Tuesday, July 15, 2014

Pinch Me! This Post was Written by Diana Stone!!!

Today is super special. Diana Stone (of Diana Wrote) wrote this post for me! Gah!!!

Diana's blog was my first blog crush. I had read friends' blogs but hadn't "followed" a blog of a stranger. Let's just say I was new to the world of blogging. Diana also was the main inspiration for my starting this blog. So when she said she'd write this post for me? Let's just say I was a bit excited.

When Karl and I officially decided we were going to move, I turned to Diana's blog to seek out expert packing advice. (One of her gifts is keeping a tidy & clean house and being amazingly organized. My piles could use her help!) I searched her blog but couldn't find any posts that unlocked the secrets to successful packing and moving...so I decided to email her asking if she'd possibly consider writing about this topic, and maybe, perhaps, she'd be willing to write it for me to post on my blog...

Without further ado, here are packing tips from Diana Stone! (And huge thanks to her for her tips and for writing a post for my little blog!)

Every few years, we move because of either work changes or military stationing. This means that we spend a lot of time packing and unpacking and making things that fit in one home or apartment fit into the next. This can be a real challenge as time goes on. My husband and I started out at the tender ages of 20 and 21 with my Volkswagen Jetta crammed full of all our belongings. We bought a futon when we arrived in California.

8 years later in El Paso, we hired a moving company and still packed two cars full of the rest.

In my marriage alone, I have moved 10 times in 10 years. Because of this, I’ve gotten pretty darn good at packing up things in a hurry. I’ve also gotten good at answering the question, “Do we need/want/really use this?”

Which at moving time changes to, “Do I want to pack, move, and unpack this thing again?”

A lot of the time, the answer is no.

What's a family to do? Here's our strategy for moving with either ample or minimal time:

One suggestion I have is to “pretend move” on a yearly basis. I take giant bags and boxes and fill them with everything we aren’t ever going to use, that’s broken, or outgrown. Then I donate, giveaway, or throw away depending on the condition. If you’re into yard sales, this would be great for that. We don’t do them because I honestly don’t want the stress.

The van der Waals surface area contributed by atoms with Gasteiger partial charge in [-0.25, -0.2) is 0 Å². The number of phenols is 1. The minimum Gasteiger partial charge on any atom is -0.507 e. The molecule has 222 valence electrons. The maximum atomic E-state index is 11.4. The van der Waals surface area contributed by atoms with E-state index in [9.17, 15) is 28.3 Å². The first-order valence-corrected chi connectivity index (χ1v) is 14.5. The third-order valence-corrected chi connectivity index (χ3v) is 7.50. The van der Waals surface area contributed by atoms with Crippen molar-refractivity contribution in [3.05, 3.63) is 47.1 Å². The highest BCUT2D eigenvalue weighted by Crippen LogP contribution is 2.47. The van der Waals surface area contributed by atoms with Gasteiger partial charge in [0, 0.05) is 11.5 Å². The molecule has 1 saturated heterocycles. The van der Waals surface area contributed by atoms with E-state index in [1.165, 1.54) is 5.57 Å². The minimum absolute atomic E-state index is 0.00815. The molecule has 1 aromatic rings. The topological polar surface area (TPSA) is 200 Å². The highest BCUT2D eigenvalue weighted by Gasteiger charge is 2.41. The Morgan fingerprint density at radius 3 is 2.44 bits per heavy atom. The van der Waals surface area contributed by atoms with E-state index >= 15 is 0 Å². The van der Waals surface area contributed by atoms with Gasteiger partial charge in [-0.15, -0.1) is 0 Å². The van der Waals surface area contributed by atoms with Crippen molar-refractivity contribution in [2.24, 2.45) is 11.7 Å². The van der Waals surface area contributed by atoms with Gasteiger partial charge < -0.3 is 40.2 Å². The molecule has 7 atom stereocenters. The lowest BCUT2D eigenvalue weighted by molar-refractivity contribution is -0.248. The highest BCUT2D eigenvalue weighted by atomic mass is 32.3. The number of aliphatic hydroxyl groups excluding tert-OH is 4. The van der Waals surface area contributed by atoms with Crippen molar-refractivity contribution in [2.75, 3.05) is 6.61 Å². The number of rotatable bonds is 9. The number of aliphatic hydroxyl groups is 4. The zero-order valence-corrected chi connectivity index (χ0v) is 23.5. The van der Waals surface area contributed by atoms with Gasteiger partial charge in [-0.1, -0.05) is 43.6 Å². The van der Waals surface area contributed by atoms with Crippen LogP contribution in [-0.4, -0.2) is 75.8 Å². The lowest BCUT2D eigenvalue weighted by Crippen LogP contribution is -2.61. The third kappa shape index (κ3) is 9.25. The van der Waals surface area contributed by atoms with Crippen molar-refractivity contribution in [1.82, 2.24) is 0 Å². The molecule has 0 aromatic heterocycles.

As the date to move gets closer, minimize purchases. If we have gone without it so far, we can go without it till we get settled again.

About 1-2 months out, start packing up small items and seasonal things. Grab boxes, packing material, and disposable utensils/plates as you shop. Check with your neighborhood for community garage sales.

A few weeks before, take down decor and sort clothing. Make weekly trips to donation sites (don't leave it sitting around the house, it just makes more clutter).

Take a full morning or afternoon to switch services and update to a new address.

When it's crunch time, hit it hard and fast. I try to put several sized boxes in each room and keep things together. Bathroom things stay in their own boxes. Clothing can stay on the hangers. Try to leave anything that's in a container that way - wrap it up with bubble wrap. Old blankets and towels can wrap pictures well. Pack small - the bigger the box the heavier it'll probably end up being. Buy a lot of mid - small size boxes and just a few bigger ones for lighter, bulky items.

Label everything immediately. As detailed as you can - maybe put "Kitchen" but also include which items are in it. This is a lifesaver later when you're moving in, just need the pots, and each box isn't just all the same name.

Leave boxes open of things you still use. Although there's nothing as satisfying as a closed and ready box during moving, it's also horrible to find out at the end that you have a billion little items that still need a box. You'll have that anyway, just minimize it.

Any tips from your end? How do you make moves quicker or easier?

Diana blogs at Diana Wrote about her life with a daughter here and three sons in heaven, life as an army wife, and her faith. You can also find her work on Babble, Liberating Working Moms, She Reads Truth, Still Standing Magazine, The New York Times, and The Huffington Post, with smaller glimpses into her day on Twitter, Facebook, and Instagram.  

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